When the UK government announced its nationwide lockdown on 23 March, businesses across the country were forced to close outlets and manufacturing premises.

For Howden Joinery, a leading supplier to the country’s building industry, this meant an immediate impact on sales and distribution – but also on its newly finalised plan to fund its pension scheme.

At the end of 2019, the scheme had a £57m (€62m) deficit, according to the sponsoring employer’s annual accounts, resulting in a funding level of just over 96%. The trustee board, chaired by Chris Martin, a professional trustee at Independent Trustee Services, had just signed off on a new long-term funding plan agreed with the sponsor.

Speaking at the Pensions & Lifetime Savings Association’s annual conference, taking place online all this week, Martin explained that the £1.4bn defined benefit (DB) scheme’s strong relationship with the employer and robust governance structures were vital to the trustee board’s ability to react quickly to the dramatic change in circumstances.

“We spent most of 2019 planning what that [long-term] target might look like and how it could be implemented,” he said.

The scheme decided to target a “window” of when it would achieve full funding, giving it a buffer in case of a sudden change in conditions – which proved timely when the COVID-19 pandemic hit the UK.

“The company immediately reached out to the trustee after the first lockdown was announced in March,” Martin explained. “Based on the strength of the relationship we’ve formed over the previous few years, the company was very candid and very open with us about the impact on the business.

“This put the trustees in a position where we could assess the immediate funding needs, but we could also assess what the market volatility at the time meant for our long-term objective, and whether the plan was still robust.”

The trustees’ work on diversifying and de-risking the Howden scheme’s investment strategy paid off, with its small exposure to growth assets recovering after the initial crash to the level it had been in February. The scheme’s hedging strategy also helped shelter it from movements in yields and interest rates.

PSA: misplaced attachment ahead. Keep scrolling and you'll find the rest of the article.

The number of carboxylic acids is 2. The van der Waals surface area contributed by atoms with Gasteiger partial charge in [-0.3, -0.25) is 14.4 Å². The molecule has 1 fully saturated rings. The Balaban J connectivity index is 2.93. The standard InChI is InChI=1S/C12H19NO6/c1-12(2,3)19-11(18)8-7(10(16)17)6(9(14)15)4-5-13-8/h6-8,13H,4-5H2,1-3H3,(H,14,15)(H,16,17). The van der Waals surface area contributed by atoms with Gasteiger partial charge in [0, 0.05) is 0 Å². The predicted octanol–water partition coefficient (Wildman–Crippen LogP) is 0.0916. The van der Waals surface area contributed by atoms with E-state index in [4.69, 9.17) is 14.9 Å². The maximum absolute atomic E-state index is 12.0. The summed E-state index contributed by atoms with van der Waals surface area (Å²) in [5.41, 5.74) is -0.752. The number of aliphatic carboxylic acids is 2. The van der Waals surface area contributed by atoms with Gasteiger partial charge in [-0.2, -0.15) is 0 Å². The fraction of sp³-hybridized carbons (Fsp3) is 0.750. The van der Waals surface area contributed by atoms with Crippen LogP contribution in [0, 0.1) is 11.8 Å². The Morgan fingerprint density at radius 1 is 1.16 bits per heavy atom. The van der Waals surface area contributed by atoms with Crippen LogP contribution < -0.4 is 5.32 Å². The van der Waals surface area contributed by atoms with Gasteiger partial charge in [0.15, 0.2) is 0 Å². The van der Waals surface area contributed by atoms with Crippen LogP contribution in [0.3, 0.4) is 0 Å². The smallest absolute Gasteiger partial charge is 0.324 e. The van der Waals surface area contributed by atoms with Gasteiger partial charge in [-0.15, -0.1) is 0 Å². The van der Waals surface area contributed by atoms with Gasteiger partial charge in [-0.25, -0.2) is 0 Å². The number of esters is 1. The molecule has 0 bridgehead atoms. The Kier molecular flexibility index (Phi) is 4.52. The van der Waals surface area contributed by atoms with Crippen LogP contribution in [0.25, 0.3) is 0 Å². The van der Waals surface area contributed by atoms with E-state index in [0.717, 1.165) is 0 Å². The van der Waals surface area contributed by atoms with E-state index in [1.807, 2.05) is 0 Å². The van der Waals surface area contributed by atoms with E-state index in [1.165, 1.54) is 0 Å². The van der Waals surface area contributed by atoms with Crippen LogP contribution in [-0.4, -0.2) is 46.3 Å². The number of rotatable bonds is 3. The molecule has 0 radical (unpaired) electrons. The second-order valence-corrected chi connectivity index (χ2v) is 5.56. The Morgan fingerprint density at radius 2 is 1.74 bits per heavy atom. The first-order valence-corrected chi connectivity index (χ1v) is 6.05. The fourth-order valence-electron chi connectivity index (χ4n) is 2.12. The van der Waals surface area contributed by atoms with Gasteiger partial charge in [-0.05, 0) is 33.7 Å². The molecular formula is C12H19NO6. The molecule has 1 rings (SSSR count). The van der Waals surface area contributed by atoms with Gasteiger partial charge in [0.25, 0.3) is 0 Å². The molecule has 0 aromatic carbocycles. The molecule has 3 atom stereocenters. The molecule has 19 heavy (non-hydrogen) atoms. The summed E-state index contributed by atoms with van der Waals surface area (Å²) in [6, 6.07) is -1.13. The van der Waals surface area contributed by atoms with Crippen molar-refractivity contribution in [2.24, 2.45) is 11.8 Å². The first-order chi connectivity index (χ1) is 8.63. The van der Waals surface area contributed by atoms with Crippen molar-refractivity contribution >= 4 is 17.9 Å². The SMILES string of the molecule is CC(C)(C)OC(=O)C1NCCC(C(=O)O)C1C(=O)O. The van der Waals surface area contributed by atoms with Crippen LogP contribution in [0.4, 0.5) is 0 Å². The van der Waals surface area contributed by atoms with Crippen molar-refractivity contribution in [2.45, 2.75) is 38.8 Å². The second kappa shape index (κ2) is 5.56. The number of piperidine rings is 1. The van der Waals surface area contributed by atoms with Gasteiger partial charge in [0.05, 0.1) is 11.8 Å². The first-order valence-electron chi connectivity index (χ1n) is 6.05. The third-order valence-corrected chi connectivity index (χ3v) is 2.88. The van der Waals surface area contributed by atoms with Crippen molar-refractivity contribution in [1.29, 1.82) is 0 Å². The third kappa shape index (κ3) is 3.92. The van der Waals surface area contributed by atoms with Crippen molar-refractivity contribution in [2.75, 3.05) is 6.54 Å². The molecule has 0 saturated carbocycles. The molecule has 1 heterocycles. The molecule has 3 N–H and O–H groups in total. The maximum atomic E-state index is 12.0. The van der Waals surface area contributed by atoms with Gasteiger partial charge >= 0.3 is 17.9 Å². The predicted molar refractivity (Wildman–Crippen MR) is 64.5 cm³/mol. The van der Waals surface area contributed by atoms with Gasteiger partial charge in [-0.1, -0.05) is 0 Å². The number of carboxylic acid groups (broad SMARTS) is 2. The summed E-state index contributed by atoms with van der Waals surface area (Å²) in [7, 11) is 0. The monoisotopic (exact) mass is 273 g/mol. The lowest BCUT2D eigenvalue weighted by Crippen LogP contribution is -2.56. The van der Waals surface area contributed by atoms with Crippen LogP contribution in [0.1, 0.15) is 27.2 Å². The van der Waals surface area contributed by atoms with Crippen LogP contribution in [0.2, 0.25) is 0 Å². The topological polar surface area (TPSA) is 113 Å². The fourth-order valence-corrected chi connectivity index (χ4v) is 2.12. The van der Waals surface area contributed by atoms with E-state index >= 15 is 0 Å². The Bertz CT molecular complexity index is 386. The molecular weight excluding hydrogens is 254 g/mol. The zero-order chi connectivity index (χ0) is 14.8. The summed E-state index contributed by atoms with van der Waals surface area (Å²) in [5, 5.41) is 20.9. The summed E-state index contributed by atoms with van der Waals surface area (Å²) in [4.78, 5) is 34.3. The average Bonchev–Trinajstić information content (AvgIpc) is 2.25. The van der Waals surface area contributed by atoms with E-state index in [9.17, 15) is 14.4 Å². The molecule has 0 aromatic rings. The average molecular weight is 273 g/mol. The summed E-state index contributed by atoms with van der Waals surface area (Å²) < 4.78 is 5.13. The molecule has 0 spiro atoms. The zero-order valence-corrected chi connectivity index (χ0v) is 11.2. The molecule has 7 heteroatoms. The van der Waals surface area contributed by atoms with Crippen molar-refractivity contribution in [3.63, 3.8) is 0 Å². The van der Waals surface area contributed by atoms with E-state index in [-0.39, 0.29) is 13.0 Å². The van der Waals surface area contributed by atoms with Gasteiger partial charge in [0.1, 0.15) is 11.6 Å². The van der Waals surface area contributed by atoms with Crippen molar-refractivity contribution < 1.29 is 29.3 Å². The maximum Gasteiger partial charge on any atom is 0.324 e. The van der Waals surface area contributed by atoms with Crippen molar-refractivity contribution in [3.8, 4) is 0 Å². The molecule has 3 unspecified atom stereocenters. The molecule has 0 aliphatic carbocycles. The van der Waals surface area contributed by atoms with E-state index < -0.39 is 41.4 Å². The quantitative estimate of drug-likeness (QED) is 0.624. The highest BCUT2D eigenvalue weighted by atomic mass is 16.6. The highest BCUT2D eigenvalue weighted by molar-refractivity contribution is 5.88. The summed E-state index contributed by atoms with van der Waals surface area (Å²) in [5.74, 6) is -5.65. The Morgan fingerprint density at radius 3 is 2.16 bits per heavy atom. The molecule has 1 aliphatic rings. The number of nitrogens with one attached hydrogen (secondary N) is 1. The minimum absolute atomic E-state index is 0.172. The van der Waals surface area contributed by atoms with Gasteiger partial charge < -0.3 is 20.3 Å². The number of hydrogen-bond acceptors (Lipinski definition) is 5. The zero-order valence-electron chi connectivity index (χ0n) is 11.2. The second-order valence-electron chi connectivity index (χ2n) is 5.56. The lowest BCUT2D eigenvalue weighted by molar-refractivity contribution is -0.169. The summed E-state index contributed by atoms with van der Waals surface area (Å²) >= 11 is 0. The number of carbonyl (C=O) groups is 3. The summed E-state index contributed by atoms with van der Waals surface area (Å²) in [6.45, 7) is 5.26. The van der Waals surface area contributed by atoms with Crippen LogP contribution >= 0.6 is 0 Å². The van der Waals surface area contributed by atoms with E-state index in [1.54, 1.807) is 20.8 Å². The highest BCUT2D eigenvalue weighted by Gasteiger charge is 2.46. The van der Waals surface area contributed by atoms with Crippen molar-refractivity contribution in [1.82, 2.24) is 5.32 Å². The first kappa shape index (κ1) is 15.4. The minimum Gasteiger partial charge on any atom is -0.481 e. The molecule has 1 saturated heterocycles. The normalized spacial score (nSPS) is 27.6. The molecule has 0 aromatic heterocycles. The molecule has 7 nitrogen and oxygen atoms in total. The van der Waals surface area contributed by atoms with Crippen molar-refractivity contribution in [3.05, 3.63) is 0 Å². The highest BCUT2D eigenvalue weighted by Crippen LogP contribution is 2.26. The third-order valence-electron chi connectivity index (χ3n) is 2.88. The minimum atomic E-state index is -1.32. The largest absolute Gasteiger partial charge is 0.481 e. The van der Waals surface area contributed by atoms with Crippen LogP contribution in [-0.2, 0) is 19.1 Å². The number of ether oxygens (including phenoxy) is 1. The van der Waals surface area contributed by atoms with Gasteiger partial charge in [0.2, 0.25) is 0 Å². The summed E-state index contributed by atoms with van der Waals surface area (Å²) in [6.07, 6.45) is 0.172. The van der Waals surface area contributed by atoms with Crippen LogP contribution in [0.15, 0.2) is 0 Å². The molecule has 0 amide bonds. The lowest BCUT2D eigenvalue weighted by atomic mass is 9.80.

After reviewing all the elements of the new strategy, the Howden Joinery scheme trustees decided no change was necessary and the fund was still on track to hit its long-term target – albeit at the back end of its “window”, rather than the start.

Martin said: “As we were happy to take that slight flexibility around the time period, we didn’t need to pull any other levers or react too suddenly. Building in the buffers, creating that resilience, meant we haven’t had to take on more risk and we haven’t had to reopen a contributions discussion.”

Chris Martin at ITS

“Building in the buffers, creating that resilience, meant we haven’t had to take on more risk and we haven’t had to reopen a contributions discussion”

Chris Martin, professional trustee at Independent Trustee Services

The scheme chair highlighted the importance of the board’s governance structure and “clear delegation” of responsibilities to subcommittees, which meant action could be taken more quickly than if the full board was required to oversee everything.

It also meant that the scheme has since begun searching for opportunities, in particular looking to take advantage of movements in credit spreads to buy higher-yielding assets.

Martin also said the board had started work on its risk transfer plans to take advantage of “favourable pricing” in the insurance market.

Other schemes that Martin worked with had also explored insurance options this year, he said, as “fantastic pricing opportunities” emerged during the lockdown period.

“Frankly, doing the hard yards for two or three years has really put these schemes in a great place to transact at prices I’ve never seen before,” he added.

Howden Joinery made a loss before tax of £14.2m in the first six months of 2020, according to its half-year report released in July, as a result of temporary closures to its manufacturing and distribution sites as well as its UK depots. These were gradually reopened beginning in April and were all “open and operating safely” by the end of June, Howden said.

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